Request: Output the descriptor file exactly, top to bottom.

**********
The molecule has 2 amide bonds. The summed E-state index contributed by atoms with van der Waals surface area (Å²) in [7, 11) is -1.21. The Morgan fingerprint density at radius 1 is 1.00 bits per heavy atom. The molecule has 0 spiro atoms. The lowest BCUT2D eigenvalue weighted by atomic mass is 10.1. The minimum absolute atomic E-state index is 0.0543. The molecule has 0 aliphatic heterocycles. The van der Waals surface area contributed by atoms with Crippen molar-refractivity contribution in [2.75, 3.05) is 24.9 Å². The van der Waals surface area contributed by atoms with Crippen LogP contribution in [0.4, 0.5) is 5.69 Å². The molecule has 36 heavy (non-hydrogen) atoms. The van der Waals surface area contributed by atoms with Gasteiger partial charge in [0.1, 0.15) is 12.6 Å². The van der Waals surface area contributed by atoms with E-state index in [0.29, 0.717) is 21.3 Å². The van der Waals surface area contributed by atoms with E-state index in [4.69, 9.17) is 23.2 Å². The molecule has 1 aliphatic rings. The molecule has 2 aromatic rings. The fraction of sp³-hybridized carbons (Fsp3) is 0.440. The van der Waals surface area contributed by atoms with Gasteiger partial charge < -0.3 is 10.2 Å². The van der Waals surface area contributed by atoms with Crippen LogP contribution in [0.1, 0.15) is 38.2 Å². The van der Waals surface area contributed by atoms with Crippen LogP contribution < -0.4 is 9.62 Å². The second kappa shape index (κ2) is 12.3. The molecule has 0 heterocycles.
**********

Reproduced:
The molecule has 2 amide bonds. The summed E-state index contributed by atoms with van der Waals surface area (Å²) in [7, 11) is -1.21. The Morgan fingerprint density at radius 1 is 1.00 bits per heavy atom. The molecule has 0 spiro atoms. The lowest BCUT2D eigenvalue weighted by atomic mass is 10.1. The minimum absolute atomic E-state index is 0.0543. The molecule has 0 aliphatic heterocycles. The van der Waals surface area contributed by atoms with Crippen molar-refractivity contribution in [2.75, 3.05) is 24.9 Å². The van der Waals surface area contributed by atoms with Crippen LogP contribution in [0.4, 0.5) is 5.69 Å². The molecule has 36 heavy (non-hydrogen) atoms. The van der Waals surface area contributed by atoms with Gasteiger partial charge in [0.1, 0.15) is 12.6 Å². The van der Waals surface area contributed by atoms with E-state index in [0.29, 0.717) is 21.3 Å². The van der Waals surface area contributed by atoms with E-state index in [4.69, 9.17) is 23.2 Å². The molecule has 1 aliphatic rings. The molecule has 2 aromatic rings. The fraction of sp³-hybridized carbons (Fsp3) is 0.440. The van der Waals surface area contributed by atoms with Gasteiger partial charge < -0.3 is 10.2 Å². The van der Waals surface area contributed by atoms with Crippen LogP contribution in [0.1, 0.15) is 38.2 Å². The van der Waals surface area contributed by atoms with Crippen LogP contribution < -0.4 is 9.62 Å². The second kappa shape index (κ2) is 12.3. The molecule has 0 heterocycles.